Seattle - Walking through Seattle’s bustling downtown area, it’s easy to miss the port city’s Jewish federation building. With no street level signage to hint at what type of business is conducted inside its walls, the facade looks more like that of an anonymous condominium complex than a nexus of Jewish life.
There’s a reason for that: In the aftermath of the deadly shooting rampage at the Jewish Federation of Greater Seattle two summers ago this week, things have visibly changed at the city’s central Jewish charity. For starters, the building’s external profile has been minimized to avoid drawing attention.
It has been two full years since Naveed Haq, a Pakistani American with a history of mental illness, entered the building July 28, 2006, with a semi-automatic pistol and began firing. Five women, four of whom were not Jewish, were seriously injured, and one woman was killed. Since then, the federation offices have been completely remodeled; security has been heightened tenfold, and the tragedy-stricken charity is just beginning to return to business as usual.
But, as federation leaders noted in interviews conducted at their headquarters, the wounds are still healing.
“The most frustrating thing for me is that people think we should be over it by now,” said Robin Boehler, the outgoing chair of the federation’s board. “I don’t think that people really understand what it takes to get over something like this.”
Last month, those like Boehler, who were most closely impacted by the shooting, were dealt another painful blow when Haq’s criminal prosecution resulted in a mistrial. The jurors were reportedly deadlocked after being unable to determine if Haq was not guilty by reason of insanity. Now, in yet another hurdle, the retrial, originally scheduled for September 22, has been postponed until January.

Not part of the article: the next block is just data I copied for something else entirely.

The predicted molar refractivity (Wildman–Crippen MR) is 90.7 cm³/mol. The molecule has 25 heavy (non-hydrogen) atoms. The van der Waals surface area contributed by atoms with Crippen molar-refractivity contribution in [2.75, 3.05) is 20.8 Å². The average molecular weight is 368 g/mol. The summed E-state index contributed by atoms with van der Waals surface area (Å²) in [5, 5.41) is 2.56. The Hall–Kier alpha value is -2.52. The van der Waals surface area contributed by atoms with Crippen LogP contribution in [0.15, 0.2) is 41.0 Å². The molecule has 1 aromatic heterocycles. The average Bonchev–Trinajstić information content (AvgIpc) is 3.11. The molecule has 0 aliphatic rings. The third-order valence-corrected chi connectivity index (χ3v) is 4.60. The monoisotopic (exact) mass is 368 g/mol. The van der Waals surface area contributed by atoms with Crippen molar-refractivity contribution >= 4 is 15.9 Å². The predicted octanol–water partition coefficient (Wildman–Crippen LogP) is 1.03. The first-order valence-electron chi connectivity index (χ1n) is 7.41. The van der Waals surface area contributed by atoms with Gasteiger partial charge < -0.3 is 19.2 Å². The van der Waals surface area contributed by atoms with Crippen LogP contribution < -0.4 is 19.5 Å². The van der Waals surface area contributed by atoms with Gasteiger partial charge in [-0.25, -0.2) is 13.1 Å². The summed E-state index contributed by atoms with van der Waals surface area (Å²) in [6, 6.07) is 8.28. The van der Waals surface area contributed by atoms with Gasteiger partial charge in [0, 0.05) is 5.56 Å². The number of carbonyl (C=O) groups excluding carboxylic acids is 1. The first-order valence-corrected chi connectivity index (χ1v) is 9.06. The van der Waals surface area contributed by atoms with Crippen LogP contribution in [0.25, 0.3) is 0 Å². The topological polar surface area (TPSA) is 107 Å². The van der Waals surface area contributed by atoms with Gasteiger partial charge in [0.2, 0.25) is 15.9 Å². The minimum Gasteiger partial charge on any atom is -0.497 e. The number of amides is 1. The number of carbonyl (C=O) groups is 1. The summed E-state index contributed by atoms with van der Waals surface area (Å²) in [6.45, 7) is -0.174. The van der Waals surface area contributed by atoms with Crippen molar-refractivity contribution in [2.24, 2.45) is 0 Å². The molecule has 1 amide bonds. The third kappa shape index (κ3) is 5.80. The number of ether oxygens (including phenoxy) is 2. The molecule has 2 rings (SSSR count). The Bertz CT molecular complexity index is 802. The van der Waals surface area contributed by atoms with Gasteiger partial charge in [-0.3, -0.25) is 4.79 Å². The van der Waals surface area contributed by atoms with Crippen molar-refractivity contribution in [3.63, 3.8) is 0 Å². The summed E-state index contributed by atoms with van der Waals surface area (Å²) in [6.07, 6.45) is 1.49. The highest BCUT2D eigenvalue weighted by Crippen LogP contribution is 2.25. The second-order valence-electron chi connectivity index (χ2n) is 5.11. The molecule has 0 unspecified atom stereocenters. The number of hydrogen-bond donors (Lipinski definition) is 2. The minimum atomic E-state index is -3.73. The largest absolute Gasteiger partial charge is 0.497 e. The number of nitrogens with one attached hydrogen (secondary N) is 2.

Boehler, 51, has been centrally involved in the tragedy since its first days, when she was thrust into the role of handling the media. In partnership with the federation’s president and CEO, Richard Fruchter, she also oversaw and raised funds for the facility’s $1.4 million renovation, which was completed in the spring of 2007. In an hour-long interview held in a conference room where murder victim Pamela Waechter’s office once stood, Boehler touched on how difficult it was to decide to reoccupy the space where the tragic events unfolded.
“People felt strongly that if we left, we would have been chased out of here,” Boehler said. “We needed to come back and say, ‘You don’t get to tell us where to do our business.’”
Still, if they were going to stay in the same building, Boehler knew they would have to make some significant changes to it. Several employees had actually seen the body of Waechter, the federation’s 58-year-old director of annual giving, lying lifeless on the staircase landing. Now, not only has the staircase been relocated but the entire office is unrecognizable. It is far more open — almost loft-like with high wood-beamed ceilings — so that people in the back of the office can see what is going on in the front. One of the victims, Christina Rexroad, didn’t know what has happening and was shot when she ran forward.
It is not just the federation that has had to cope with the events of that hot July day. The Seattle Jewish community, which numbers 40,000, is small and tight-knit. As one local rabbi put it, “Everybody knows everybody.” So when Waechter, a Lutheran convert to Judaism who was known for her devotion and activism in the Jewish community, was killed in cold blood, the reverberations were felt all over town. Indeed, security has been heightened at all communal institutions, and there exists a lingering sense of unease.